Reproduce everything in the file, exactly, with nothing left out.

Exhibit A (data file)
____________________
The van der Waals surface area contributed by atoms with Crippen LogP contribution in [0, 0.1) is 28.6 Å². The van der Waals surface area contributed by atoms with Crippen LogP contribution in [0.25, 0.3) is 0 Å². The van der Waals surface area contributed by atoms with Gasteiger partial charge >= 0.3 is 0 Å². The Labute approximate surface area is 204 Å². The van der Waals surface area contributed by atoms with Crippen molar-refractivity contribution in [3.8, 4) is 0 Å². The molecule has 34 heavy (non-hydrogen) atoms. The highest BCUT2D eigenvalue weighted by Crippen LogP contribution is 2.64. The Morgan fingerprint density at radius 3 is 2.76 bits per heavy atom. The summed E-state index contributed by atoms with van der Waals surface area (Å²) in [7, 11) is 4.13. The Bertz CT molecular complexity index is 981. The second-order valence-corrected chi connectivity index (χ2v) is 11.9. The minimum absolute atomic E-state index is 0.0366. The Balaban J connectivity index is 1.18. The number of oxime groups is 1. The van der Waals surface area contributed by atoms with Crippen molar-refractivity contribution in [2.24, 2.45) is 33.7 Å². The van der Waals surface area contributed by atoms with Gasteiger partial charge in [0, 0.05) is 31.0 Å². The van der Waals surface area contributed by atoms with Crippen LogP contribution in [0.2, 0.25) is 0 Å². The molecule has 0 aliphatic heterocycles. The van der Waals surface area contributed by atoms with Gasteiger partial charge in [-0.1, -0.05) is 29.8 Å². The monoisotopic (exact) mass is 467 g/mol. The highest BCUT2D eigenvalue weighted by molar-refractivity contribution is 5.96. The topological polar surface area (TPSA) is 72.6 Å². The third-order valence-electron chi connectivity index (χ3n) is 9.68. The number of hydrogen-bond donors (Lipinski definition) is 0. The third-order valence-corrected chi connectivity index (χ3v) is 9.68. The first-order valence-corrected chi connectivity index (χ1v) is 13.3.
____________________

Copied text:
The van der Waals surface area contributed by atoms with Crippen LogP contribution in [0, 0.1) is 28.6 Å². The van der Waals surface area contributed by atoms with Crippen LogP contribution in [0.25, 0.3) is 0 Å². The van der Waals surface area contributed by atoms with Gasteiger partial charge >= 0.3 is 0 Å². The Labute approximate surface area is 204 Å². The van der Waals surface area contributed by atoms with Crippen molar-refractivity contribution in [3.8, 4) is 0 Å². The molecule has 34 heavy (non-hydrogen) atoms. The highest BCUT2D eigenvalue weighted by Crippen LogP contribution is 2.64. The Morgan fingerprint density at radius 3 is 2.76 bits per heavy atom. The summed E-state index contributed by atoms with van der Waals surface area (Å²) in [7, 11) is 4.13. The Bertz CT molecular complexity index is 981. The second-order valence-corrected chi connectivity index (χ2v) is 11.9. The minimum absolute atomic E-state index is 0.0366. The Balaban J connectivity index is 1.18. The number of oxime groups is 1. The van der Waals surface area contributed by atoms with Crippen molar-refractivity contribution in [2.24, 2.45) is 33.7 Å². The van der Waals surface area contributed by atoms with Gasteiger partial charge in [0, 0.05) is 31.0 Å². The van der Waals surface area contributed by atoms with Crippen LogP contribution in [0.2, 0.25) is 0 Å². The molecule has 0 aliphatic heterocycles. The van der Waals surface area contributed by atoms with Gasteiger partial charge in [-0.1, -0.05) is 29.8 Å². The monoisotopic (exact) mass is 467 g/mol. The highest BCUT2D eigenvalue weighted by molar-refractivity contribution is 5.96. The topological polar surface area (TPSA) is 72.6 Å². The third-order valence-electron chi connectivity index (χ3n) is 9.68. The number of hydrogen-bond donors (Lipinski definition) is 0. The third-order valence-corrected chi connectivity index (χ3v) is 9.68. The first-order valence-corrected chi connectivity index (χ1v) is 13.3.